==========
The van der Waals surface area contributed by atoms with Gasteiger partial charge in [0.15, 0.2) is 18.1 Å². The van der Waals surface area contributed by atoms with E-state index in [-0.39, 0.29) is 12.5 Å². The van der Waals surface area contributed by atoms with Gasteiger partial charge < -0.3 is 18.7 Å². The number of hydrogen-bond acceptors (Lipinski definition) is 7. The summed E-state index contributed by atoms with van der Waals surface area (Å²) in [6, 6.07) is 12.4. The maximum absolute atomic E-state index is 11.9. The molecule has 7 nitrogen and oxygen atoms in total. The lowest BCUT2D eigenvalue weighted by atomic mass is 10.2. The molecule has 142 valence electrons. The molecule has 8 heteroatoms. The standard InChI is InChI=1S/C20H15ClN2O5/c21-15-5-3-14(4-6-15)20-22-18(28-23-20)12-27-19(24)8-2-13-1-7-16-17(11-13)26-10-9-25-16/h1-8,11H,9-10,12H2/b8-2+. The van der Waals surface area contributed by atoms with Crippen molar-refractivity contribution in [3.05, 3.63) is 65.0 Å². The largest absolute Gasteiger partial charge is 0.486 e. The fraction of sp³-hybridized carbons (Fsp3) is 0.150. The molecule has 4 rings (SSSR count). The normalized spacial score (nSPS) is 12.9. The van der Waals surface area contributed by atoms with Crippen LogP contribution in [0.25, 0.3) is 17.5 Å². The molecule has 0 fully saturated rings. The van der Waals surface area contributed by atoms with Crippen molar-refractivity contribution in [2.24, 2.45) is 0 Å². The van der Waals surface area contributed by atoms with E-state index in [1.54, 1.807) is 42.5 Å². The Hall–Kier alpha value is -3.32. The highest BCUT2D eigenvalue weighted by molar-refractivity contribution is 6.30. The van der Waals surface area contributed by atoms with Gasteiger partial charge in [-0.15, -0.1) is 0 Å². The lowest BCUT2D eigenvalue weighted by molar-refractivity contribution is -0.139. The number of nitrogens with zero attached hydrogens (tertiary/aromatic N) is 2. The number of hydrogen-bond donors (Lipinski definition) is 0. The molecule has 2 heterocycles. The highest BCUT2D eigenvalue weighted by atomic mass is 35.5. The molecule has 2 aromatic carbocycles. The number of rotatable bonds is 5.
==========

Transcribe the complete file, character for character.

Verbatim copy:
The van der Waals surface area contributed by atoms with Gasteiger partial charge in [0.15, 0.2) is 18.1 Å². The van der Waals surface area contributed by atoms with E-state index in [-0.39, 0.29) is 12.5 Å². The van der Waals surface area contributed by atoms with Gasteiger partial charge < -0.3 is 18.7 Å². The number of hydrogen-bond acceptors (Lipinski definition) is 7. The summed E-state index contributed by atoms with van der Waals surface area (Å²) in [6, 6.07) is 12.4. The maximum absolute atomic E-state index is 11.9. The molecule has 7 nitrogen and oxygen atoms in total. The lowest BCUT2D eigenvalue weighted by atomic mass is 10.2. The molecule has 142 valence electrons. The molecule has 8 heteroatoms. The standard InChI is InChI=1S/C20H15ClN2O5/c21-15-5-3-14(4-6-15)20-22-18(28-23-20)12-27-19(24)8-2-13-1-7-16-17(11-13)26-10-9-25-16/h1-8,11H,9-10,12H2/b8-2+. The van der Waals surface area contributed by atoms with Crippen molar-refractivity contribution in [3.05, 3.63) is 65.0 Å². The largest absolute Gasteiger partial charge is 0.486 e. The fraction of sp³-hybridized carbons (Fsp3) is 0.150. The molecule has 4 rings (SSSR count). The normalized spacial score (nSPS) is 12.9. The van der Waals surface area contributed by atoms with Crippen LogP contribution in [0.25, 0.3) is 17.5 Å². The molecule has 0 fully saturated rings. The van der Waals surface area contributed by atoms with Crippen molar-refractivity contribution in [2.24, 2.45) is 0 Å². The van der Waals surface area contributed by atoms with E-state index in [1.54, 1.807) is 42.5 Å². The Hall–Kier alpha value is -3.32. The highest BCUT2D eigenvalue weighted by molar-refractivity contribution is 6.30. The van der Waals surface area contributed by atoms with Gasteiger partial charge in [-0.15, -0.1) is 0 Å². The lowest BCUT2D eigenvalue weighted by molar-refractivity contribution is -0.139. The number of nitrogens with zero attached hydrogens (tertiary/aromatic N) is 2. The number of hydrogen-bond donors (Lipinski definition) is 0. The molecule has 2 heterocycles. The highest BCUT2D eigenvalue weighted by atomic mass is 35.5. The molecule has 2 aromatic carbocycles. The number of rotatable bonds is 5.